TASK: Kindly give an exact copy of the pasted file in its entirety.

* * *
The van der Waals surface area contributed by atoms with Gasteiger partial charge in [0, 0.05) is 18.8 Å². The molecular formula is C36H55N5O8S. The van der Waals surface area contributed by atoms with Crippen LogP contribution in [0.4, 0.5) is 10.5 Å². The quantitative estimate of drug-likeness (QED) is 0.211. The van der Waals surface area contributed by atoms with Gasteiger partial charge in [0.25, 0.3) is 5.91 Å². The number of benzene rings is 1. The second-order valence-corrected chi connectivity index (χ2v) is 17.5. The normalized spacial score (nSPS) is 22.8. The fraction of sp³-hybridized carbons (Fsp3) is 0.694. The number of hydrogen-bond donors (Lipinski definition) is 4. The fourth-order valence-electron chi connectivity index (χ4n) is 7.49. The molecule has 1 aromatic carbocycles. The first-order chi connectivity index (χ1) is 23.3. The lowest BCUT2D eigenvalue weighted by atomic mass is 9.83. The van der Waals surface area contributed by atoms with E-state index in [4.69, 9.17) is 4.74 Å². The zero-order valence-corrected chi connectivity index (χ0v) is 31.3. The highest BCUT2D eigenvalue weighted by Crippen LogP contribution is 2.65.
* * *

The van der Waals surface area contributed by atoms with Gasteiger partial charge in [0, 0.05) is 18.8 Å². The molecular formula is C36H55N5O8S. The van der Waals surface area contributed by atoms with Crippen LogP contribution in [0.4, 0.5) is 10.5 Å². The quantitative estimate of drug-likeness (QED) is 0.211. The van der Waals surface area contributed by atoms with Gasteiger partial charge in [0.25, 0.3) is 5.91 Å². The number of benzene rings is 1. The second-order valence-corrected chi connectivity index (χ2v) is 17.5. The normalized spacial score (nSPS) is 22.8. The fraction of sp³-hybridized carbons (Fsp3) is 0.694. The number of hydrogen-bond donors (Lipinski definition) is 4. The fourth-order valence-electron chi connectivity index (χ4n) is 7.49. The molecule has 1 aromatic carbocycles. The first-order chi connectivity index (χ1) is 23.3. The lowest BCUT2D eigenvalue weighted by atomic mass is 9.83. The van der Waals surface area contributed by atoms with E-state index in [4.69, 9.17) is 4.74 Å². The zero-order valence-corrected chi connectivity index (χ0v) is 31.3. The highest BCUT2D eigenvalue weighted by Crippen LogP contribution is 2.65.